surface of a polyester filament. When the coated filament is exposed to
a sample, if it contains any of the target molecules, they stick to the
antibodies, forming complexes that can be detected with fluorescent
One advantage of this approach is that a sample can be put through
different processing steps simply by pulling the filament through a
series of small chambers. In the RSV detection application, the chambers
contain washing solutions that remove non-specific binding molecules.
“Originally we thought that we would have to put special seals
between the chambers but we found that if we make the openings small
enough, then the solutions in the chambers stay in place as we pull the
wire through,” says Haselton.
The second technology is based on molecular beacon probes, an
approach often used in PCR. The probes consist of short lengths of
single-strand DNA that normally form a hairpin shape but straighten out
when they are bound to a target molecule.
A fluorescent dye molecule is attached to one leg of the hairpin and
a molecule that quenches its fluorescence is attached to the other. When
the probe is in its hairpin configuration, the dye and quencher
molecules lay side by side so the probe does not fluoresce. When it is
bound to a target, such as a piece of viral RNA, the ends spring apart,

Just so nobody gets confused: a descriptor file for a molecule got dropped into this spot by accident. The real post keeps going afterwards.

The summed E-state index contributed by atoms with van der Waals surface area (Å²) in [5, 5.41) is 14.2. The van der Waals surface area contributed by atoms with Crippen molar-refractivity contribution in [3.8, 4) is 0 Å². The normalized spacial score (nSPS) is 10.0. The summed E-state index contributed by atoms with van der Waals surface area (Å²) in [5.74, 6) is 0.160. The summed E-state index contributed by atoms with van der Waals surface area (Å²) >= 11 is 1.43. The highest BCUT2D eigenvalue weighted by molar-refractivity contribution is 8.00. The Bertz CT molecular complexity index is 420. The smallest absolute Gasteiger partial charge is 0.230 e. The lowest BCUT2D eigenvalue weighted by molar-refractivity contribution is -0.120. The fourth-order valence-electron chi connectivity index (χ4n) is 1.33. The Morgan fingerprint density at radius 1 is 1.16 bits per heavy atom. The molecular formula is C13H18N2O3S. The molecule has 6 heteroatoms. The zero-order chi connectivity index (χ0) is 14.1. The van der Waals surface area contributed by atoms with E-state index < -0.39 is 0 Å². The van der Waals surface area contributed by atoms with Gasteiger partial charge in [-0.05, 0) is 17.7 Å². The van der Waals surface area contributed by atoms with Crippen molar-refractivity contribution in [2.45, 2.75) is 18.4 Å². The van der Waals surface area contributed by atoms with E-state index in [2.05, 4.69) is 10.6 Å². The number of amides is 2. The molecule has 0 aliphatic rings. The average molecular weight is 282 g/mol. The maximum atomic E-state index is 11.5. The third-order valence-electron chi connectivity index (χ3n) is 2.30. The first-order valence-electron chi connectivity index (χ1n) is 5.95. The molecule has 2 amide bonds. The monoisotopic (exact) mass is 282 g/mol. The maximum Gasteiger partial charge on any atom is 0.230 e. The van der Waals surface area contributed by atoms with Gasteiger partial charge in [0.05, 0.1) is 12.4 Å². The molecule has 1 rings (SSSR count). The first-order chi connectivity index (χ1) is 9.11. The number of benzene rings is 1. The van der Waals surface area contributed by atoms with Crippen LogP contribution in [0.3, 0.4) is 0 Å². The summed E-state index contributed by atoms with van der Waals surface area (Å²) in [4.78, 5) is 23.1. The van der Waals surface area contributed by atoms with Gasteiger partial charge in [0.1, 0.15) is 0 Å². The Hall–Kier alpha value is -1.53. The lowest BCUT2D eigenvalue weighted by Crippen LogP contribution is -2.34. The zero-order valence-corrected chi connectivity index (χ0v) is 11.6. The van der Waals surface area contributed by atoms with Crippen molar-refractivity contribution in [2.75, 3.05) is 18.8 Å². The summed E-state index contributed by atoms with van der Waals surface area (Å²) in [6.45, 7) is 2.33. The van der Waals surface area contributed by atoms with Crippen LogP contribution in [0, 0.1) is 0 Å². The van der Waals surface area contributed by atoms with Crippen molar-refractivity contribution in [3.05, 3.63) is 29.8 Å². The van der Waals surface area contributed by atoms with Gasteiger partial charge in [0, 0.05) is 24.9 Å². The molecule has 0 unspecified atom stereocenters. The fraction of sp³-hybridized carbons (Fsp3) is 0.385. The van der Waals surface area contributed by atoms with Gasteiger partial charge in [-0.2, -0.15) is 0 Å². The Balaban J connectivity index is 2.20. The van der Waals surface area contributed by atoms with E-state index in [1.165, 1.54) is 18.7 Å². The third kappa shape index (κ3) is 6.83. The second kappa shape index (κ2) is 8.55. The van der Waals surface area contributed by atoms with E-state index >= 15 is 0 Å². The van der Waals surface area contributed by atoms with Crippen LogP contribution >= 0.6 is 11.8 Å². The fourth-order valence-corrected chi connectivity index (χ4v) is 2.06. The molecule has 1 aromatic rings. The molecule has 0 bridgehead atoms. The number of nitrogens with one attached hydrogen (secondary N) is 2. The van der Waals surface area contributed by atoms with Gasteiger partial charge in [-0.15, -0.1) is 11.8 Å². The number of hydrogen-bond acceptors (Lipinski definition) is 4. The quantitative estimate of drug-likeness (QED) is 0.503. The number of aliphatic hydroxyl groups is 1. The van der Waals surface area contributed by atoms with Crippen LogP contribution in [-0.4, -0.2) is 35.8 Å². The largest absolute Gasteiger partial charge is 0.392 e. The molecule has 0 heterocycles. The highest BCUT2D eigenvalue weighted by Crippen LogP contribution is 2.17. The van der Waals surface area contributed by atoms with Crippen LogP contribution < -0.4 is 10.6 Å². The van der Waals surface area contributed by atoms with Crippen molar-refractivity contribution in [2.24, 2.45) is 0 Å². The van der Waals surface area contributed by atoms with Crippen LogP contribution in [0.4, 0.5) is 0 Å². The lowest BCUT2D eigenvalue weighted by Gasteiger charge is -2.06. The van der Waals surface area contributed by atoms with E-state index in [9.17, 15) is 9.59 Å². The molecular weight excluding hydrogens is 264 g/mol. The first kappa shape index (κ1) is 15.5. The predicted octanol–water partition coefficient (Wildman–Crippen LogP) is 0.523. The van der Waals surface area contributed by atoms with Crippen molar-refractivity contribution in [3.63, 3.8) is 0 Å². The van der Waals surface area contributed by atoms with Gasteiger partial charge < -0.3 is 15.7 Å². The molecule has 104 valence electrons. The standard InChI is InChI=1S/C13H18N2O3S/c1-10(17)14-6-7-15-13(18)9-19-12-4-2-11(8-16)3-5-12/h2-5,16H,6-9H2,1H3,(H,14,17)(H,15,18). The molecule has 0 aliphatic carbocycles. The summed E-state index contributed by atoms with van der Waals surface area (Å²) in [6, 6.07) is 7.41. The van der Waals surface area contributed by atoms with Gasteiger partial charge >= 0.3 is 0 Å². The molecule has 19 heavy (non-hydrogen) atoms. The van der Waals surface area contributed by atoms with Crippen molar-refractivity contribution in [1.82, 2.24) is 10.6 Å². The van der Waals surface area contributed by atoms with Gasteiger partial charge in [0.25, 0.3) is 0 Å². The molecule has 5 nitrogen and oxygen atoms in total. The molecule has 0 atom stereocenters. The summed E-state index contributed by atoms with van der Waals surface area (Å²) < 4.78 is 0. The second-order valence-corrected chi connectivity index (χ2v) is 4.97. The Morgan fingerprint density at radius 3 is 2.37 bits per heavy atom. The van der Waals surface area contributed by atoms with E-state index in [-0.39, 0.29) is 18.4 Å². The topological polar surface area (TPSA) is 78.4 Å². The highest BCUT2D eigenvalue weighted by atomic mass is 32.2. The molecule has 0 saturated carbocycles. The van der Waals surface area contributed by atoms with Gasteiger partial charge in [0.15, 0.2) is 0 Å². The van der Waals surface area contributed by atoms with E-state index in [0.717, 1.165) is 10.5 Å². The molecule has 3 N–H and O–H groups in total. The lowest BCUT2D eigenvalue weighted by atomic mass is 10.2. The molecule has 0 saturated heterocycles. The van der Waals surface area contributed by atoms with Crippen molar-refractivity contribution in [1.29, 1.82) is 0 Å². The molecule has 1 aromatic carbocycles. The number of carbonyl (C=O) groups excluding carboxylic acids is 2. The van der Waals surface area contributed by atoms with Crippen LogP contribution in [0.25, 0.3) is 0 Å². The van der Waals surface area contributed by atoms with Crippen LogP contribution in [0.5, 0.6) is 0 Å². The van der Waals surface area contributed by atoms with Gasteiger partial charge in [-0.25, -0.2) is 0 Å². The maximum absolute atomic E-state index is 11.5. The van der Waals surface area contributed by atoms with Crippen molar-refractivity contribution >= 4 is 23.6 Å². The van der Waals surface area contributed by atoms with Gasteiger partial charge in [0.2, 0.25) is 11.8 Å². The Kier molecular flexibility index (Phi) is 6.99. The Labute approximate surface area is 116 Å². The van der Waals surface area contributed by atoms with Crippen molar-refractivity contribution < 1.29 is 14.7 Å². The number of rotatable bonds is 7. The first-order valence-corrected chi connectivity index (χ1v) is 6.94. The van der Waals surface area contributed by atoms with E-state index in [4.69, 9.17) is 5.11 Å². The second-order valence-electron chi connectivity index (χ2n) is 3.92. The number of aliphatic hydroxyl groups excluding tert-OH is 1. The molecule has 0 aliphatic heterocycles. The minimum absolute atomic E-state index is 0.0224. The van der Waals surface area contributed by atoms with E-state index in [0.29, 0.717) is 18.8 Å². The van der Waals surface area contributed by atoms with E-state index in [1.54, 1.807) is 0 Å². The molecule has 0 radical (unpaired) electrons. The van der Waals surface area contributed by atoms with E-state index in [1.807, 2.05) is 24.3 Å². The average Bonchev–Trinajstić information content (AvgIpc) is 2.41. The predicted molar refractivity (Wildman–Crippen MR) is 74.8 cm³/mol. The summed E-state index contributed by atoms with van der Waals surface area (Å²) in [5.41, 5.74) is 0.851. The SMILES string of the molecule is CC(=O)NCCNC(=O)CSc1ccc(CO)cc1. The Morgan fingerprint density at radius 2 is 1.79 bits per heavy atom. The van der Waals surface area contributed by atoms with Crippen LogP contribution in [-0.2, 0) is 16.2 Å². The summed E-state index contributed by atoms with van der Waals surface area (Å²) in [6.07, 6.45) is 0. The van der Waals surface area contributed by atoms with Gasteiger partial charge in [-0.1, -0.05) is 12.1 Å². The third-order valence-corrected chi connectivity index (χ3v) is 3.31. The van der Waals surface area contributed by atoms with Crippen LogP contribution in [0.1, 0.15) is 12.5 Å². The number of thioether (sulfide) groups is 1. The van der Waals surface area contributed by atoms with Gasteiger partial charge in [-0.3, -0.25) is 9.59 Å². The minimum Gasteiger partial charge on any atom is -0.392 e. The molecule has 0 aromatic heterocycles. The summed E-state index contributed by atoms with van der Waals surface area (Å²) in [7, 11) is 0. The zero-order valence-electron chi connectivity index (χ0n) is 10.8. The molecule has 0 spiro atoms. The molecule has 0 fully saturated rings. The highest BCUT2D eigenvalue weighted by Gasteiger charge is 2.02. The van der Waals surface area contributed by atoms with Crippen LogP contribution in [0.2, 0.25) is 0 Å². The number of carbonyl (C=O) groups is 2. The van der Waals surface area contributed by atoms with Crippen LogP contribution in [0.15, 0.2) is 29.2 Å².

turning on the probe’s fluorescence.
The Vanderbilt researchers realized that if they attached molecular
beacons to a gold-coated filament, the gold could theoretically replace
the quencher molecule and inhibit the beacon’s fluorescence. However,
they had to find a linking molecule — the molecule that attaches the
beacon to the wire — that was just the right length to make it work.
Once they solved this problem, the researchers tested the sensitivity
of the new system. They found that it could detect the presence of RSV
virus particles at levels that are 200 times below the minimum detection
level of the standard ELISA method. This extreme sensitivity combined
with the basic simplicity of the approach makes it “attractive for
further development as a viral detection platform,” the scientists write
in the Analyst article, which was published online May 15 2009.
According to Haselton, there are two areas where further development
is needed. One is sample preparation. Commercial RNA sample preparation
kits are available, but they are more expensive and complex than
desirable. The team is currently examining the design of a simple
pull-through RNA isolation chamber.
The team is also exploring ways to reduce false detections. There are
a lot of other molecules in mucous besides viral RNA that can bind to
some extent with the molecular beacons. However, the researchers argue
that it should be possible to reduce the number of false positives
significantly by adding a heating step that is calibrated to drive off
the molecules that are less strongly bound to the beacons than the viral
The next major step in the development process is to see how the
device performs with real patient samples.